Common Speaking Challenges in China
I came to China 4 years ago to teach English. I have not managed to learn Mandarin in that time frame but I did learn quite a bit about the differences in pronunciation between Mandarin and American English. The most common errors made by Chinese students generally come from the habit of translating to their native language. English and Mandarin share some similarities such as word order and sentence structure which also complicate the issue. In this essay, I will discuss teaching pronunciation, the problems that can occur when teaching pronunciations, and the issues that occur with Mandarin speakers learning English.
This post was written by our TEFL certification graduate Paris S. Please note that this blog post might not necessarily represent the beliefs or opinions of ITTT.
Because of the difficulty of teaching English, pronunciation tends to be a very neglected aspect of English language teaching. Sometimes teachers don’t have a lot of confidence in teaching it. When I started, I wasn’t sure how much to focus on it and WHEN to focus on it especially when dealing with 5-year olds. The other problem is that pronunciation practice tends to bore me and the students which does not help classroom morale. Thankfully I hate being bored so I learned from my co-teachers and explored ways to teach a fun pronunciation. Honestly, I didn’t even realize I was teaching pronunciation in particular when I used the techniques. They just kept me entertained which also kept the kids entertained.
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I’m a very expressive speaker so intonation was an easy thing for my young kids to catch on to. (Many of my students stayed with me for 3 years which didn’t hurt.) When I taught sentences like “I like apples” I would switch up my stress. Sometimes I would say I like apples, then I’d say I LIKE apples and then I like APPLES just depending on what meaning and what aspect of the sentence I was trying to focus on. My kids also loved to copy certain words I said like “What???” because I would say it in a very high-pitched voice out of shock and to make them laugh. As a result of this, my students because extremely expressive in their speech which was a huge success. I would do exercises where they had to sing the sentence or say sentences with a different emotion attached. It wasn’t something I was consciously doing, just something to liven up the classroom and make it more fun. I saw the benefit later as they got more and more fluent in English and I subbed other classes that didn’t use these techniques. In China, kids are used to drilling in school and more reserved in their expression of emotions so I loved that I was able to teach them that fun aspect of English.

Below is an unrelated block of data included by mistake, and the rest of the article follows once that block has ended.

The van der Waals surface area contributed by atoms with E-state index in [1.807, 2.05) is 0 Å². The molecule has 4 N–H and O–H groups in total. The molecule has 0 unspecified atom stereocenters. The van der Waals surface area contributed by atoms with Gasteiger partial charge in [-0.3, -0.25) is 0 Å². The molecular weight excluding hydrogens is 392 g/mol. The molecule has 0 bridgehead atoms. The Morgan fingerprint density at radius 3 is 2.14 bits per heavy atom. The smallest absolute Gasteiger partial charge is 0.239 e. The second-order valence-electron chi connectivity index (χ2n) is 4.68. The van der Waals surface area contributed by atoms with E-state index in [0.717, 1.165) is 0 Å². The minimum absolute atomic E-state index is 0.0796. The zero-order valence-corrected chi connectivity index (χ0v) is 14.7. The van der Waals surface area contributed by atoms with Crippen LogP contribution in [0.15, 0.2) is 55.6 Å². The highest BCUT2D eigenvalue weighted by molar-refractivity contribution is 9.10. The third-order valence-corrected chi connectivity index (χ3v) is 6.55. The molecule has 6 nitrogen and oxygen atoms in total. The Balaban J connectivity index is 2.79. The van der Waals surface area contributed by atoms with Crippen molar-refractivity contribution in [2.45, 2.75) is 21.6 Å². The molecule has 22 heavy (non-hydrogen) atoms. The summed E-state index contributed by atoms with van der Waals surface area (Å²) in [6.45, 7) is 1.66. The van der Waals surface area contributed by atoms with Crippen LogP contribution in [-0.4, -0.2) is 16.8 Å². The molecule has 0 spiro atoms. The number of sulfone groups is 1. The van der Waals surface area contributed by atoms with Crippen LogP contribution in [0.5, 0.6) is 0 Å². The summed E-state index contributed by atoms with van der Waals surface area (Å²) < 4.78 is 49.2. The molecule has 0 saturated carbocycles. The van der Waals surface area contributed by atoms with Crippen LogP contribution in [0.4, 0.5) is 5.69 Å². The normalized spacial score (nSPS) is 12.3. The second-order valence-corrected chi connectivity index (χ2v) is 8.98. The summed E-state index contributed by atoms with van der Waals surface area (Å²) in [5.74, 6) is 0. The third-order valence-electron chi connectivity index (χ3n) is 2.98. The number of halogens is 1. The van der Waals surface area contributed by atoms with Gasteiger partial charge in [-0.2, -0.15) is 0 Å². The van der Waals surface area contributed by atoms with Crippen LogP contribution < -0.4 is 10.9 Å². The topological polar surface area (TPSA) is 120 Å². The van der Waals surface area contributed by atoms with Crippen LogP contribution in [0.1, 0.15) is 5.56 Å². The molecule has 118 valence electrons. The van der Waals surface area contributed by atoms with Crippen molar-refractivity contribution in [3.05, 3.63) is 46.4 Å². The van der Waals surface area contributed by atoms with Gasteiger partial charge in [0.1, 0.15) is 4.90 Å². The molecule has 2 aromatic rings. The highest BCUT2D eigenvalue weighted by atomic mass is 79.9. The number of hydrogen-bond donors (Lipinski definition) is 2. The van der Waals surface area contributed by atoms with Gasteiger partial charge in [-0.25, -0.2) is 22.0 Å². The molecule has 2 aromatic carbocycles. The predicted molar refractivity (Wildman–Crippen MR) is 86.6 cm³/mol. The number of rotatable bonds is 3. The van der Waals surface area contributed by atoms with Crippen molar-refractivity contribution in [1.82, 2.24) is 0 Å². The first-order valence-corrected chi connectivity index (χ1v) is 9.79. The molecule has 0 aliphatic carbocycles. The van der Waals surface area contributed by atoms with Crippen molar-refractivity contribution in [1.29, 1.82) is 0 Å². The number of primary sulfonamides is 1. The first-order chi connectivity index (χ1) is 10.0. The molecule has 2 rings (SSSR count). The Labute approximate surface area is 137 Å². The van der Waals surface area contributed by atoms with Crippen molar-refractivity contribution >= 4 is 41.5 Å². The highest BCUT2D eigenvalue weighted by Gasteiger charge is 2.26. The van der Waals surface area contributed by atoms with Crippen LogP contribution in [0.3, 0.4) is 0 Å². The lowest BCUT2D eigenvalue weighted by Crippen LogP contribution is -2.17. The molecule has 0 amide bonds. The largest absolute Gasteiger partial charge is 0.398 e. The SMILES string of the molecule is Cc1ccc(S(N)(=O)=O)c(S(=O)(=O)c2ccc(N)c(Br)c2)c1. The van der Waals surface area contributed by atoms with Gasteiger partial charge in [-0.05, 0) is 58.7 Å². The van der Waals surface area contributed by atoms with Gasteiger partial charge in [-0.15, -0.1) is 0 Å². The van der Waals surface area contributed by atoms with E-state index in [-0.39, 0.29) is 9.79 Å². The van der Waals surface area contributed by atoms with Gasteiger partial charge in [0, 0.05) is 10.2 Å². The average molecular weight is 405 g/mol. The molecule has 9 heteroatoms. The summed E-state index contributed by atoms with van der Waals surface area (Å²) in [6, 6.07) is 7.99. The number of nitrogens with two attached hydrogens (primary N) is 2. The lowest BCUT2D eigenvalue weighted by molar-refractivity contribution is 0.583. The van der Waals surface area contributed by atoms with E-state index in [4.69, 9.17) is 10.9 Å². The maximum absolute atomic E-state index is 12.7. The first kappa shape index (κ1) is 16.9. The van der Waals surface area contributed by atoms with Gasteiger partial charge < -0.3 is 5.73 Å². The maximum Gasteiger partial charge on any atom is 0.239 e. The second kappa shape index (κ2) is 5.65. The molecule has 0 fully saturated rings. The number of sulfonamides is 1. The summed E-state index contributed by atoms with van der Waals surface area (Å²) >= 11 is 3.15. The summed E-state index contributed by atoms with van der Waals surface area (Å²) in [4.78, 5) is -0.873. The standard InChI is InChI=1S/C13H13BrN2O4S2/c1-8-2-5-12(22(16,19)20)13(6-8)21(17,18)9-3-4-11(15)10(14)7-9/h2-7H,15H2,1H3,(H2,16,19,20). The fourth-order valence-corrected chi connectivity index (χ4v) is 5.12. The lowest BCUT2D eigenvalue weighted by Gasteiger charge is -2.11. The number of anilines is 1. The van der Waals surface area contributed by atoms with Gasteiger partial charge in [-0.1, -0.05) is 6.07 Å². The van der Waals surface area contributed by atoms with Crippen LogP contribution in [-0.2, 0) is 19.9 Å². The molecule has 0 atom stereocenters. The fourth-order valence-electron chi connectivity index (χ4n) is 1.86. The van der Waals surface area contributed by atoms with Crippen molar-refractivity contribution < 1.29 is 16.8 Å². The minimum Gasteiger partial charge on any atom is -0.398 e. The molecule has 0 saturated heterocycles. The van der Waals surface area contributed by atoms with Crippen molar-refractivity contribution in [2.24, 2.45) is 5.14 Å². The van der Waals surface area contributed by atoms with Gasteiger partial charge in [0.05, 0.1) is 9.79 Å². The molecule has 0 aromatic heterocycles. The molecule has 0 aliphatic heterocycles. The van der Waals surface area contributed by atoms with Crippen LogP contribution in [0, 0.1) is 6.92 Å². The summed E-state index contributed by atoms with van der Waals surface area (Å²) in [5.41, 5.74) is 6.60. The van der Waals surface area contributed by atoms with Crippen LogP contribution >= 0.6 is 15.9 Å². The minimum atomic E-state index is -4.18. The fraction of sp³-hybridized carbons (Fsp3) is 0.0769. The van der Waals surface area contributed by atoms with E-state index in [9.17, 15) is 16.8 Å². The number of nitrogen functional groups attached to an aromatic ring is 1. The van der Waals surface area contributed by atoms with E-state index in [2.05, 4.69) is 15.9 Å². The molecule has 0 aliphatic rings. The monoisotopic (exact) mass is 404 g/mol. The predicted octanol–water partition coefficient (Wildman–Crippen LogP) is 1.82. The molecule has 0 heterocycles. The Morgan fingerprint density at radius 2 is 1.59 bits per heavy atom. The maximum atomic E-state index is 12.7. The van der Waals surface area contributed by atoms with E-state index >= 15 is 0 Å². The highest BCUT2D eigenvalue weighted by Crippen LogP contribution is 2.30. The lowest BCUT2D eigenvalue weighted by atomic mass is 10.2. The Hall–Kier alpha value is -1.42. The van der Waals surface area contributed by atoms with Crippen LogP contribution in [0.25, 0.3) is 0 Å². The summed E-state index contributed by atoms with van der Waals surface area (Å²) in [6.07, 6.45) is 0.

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Another fun difference between Chinese and American English students is the way we’re taught phonics. On several occasions, my kids would “correct” their parents’ pronunciation and always realized the differences between the way I talked versus how a non-American teacher talked. Some kids had a hard time pronouncing r’s and v’s because of how Chinese schools teach English phonics, but we were able to work on the problem. If I had a kid who had an especially hard time with a letter, I would work with them one-on-one while my co-teacher worked with the other kids. I would show them proper tongue placement and lip movement and we’d work together until it sounded better. Chinese students also really like to add -uh to the end of the word so when they said my name, my name word become Paris-uh and if they did it a lot we would joke around as I mimicked it attaching -uh to their names and they slowly learned to stop doing it.
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Teaching pronunciation can be boring but it can also be so much fun. My classrooms full of excitable kids that used intonation and stresses and tones were so much fun to teach compared to the more “robotic” kids in other classes. I’m currently working on becoming a Speech-Language Pathologist and hope to develop these teaching skills even further.
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